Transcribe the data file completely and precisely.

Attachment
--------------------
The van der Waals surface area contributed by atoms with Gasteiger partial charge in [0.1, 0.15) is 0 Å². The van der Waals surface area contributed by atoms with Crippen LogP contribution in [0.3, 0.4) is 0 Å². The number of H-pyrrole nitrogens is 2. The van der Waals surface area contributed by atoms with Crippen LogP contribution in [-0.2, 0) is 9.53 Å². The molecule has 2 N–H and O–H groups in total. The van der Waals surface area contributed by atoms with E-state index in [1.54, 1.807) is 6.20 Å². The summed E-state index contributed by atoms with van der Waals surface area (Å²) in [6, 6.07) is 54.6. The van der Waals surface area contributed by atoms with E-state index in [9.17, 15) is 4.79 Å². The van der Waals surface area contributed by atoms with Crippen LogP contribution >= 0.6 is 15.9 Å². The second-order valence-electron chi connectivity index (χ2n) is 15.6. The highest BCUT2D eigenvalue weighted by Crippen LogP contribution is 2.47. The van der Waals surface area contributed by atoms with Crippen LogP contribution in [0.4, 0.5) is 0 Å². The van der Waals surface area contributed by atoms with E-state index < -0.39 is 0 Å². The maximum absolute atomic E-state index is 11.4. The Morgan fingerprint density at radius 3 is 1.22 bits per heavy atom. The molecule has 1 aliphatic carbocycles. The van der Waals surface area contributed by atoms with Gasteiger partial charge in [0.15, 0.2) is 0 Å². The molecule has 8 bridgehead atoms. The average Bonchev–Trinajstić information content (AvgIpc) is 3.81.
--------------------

The van der Waals surface area contributed by atoms with Gasteiger partial charge in [0.1, 0.15) is 0 Å². The van der Waals surface area contributed by atoms with Crippen LogP contribution in [0.3, 0.4) is 0 Å². The number of H-pyrrole nitrogens is 2. The van der Waals surface area contributed by atoms with Crippen LogP contribution in [-0.2, 0) is 9.53 Å². The molecule has 2 N–H and O–H groups in total. The van der Waals surface area contributed by atoms with E-state index in [1.54, 1.807) is 6.20 Å². The summed E-state index contributed by atoms with van der Waals surface area (Å²) in [6, 6.07) is 54.6. The van der Waals surface area contributed by atoms with E-state index in [9.17, 15) is 4.79 Å². The van der Waals surface area contributed by atoms with Crippen LogP contribution >= 0.6 is 15.9 Å². The second-order valence-electron chi connectivity index (χ2n) is 15.6. The highest BCUT2D eigenvalue weighted by Crippen LogP contribution is 2.47. The van der Waals surface area contributed by atoms with Crippen LogP contribution in [0.4, 0.5) is 0 Å². The van der Waals surface area contributed by atoms with E-state index < -0.39 is 0 Å². The maximum absolute atomic E-state index is 11.4. The Morgan fingerprint density at radius 3 is 1.22 bits per heavy atom. The molecule has 1 aliphatic carbocycles. The van der Waals surface area contributed by atoms with Gasteiger partial charge in [0.15, 0.2) is 0 Å². The molecule has 8 bridgehead atoms. The average Bonchev–Trinajstić information content (AvgIpc) is 3.81.